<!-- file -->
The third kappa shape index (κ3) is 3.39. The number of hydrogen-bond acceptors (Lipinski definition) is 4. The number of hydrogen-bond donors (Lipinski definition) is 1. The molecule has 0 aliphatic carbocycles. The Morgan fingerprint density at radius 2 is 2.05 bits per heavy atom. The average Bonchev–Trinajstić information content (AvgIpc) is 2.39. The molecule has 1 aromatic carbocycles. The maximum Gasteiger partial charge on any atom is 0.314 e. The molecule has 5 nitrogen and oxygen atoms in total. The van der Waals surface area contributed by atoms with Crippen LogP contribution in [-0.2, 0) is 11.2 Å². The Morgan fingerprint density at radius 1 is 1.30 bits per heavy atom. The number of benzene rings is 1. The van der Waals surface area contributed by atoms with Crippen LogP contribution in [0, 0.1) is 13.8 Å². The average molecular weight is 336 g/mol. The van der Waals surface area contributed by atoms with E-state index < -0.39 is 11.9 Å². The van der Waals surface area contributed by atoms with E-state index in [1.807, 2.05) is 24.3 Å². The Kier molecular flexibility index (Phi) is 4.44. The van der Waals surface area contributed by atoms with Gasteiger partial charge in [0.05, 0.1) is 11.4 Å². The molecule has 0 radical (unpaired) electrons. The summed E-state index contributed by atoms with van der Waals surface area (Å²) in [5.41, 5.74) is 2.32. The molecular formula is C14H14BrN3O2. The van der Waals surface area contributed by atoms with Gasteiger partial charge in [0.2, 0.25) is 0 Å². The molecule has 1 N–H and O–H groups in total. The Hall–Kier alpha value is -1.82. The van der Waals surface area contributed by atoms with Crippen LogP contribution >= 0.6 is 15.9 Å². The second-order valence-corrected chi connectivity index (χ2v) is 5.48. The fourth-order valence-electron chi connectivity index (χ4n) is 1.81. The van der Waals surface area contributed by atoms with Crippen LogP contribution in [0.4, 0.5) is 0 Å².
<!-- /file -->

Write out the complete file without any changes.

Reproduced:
The third kappa shape index (κ3) is 3.39. The number of hydrogen-bond acceptors (Lipinski definition) is 4. The number of hydrogen-bond donors (Lipinski definition) is 1. The molecule has 0 aliphatic carbocycles. The Morgan fingerprint density at radius 2 is 2.05 bits per heavy atom. The average Bonchev–Trinajstić information content (AvgIpc) is 2.39. The molecule has 1 aromatic carbocycles. The maximum Gasteiger partial charge on any atom is 0.314 e. The molecule has 5 nitrogen and oxygen atoms in total. The van der Waals surface area contributed by atoms with Crippen LogP contribution in [-0.2, 0) is 11.2 Å². The Morgan fingerprint density at radius 1 is 1.30 bits per heavy atom. The number of benzene rings is 1. The van der Waals surface area contributed by atoms with Crippen LogP contribution in [0, 0.1) is 13.8 Å². The average molecular weight is 336 g/mol. The van der Waals surface area contributed by atoms with E-state index < -0.39 is 11.9 Å². The van der Waals surface area contributed by atoms with E-state index in [1.807, 2.05) is 24.3 Å². The Kier molecular flexibility index (Phi) is 4.44. The van der Waals surface area contributed by atoms with Gasteiger partial charge in [0.05, 0.1) is 11.4 Å². The molecule has 0 radical (unpaired) electrons. The summed E-state index contributed by atoms with van der Waals surface area (Å²) in [5.41, 5.74) is 2.32. The molecular formula is C14H14BrN3O2. The van der Waals surface area contributed by atoms with Gasteiger partial charge in [0.2, 0.25) is 0 Å². The molecule has 1 N–H and O–H groups in total. The Hall–Kier alpha value is -1.82. The van der Waals surface area contributed by atoms with Crippen LogP contribution >= 0.6 is 15.9 Å². The second-order valence-corrected chi connectivity index (χ2v) is 5.48. The fourth-order valence-electron chi connectivity index (χ4n) is 1.81. The van der Waals surface area contributed by atoms with Crippen LogP contribution in [0.4, 0.5) is 0 Å².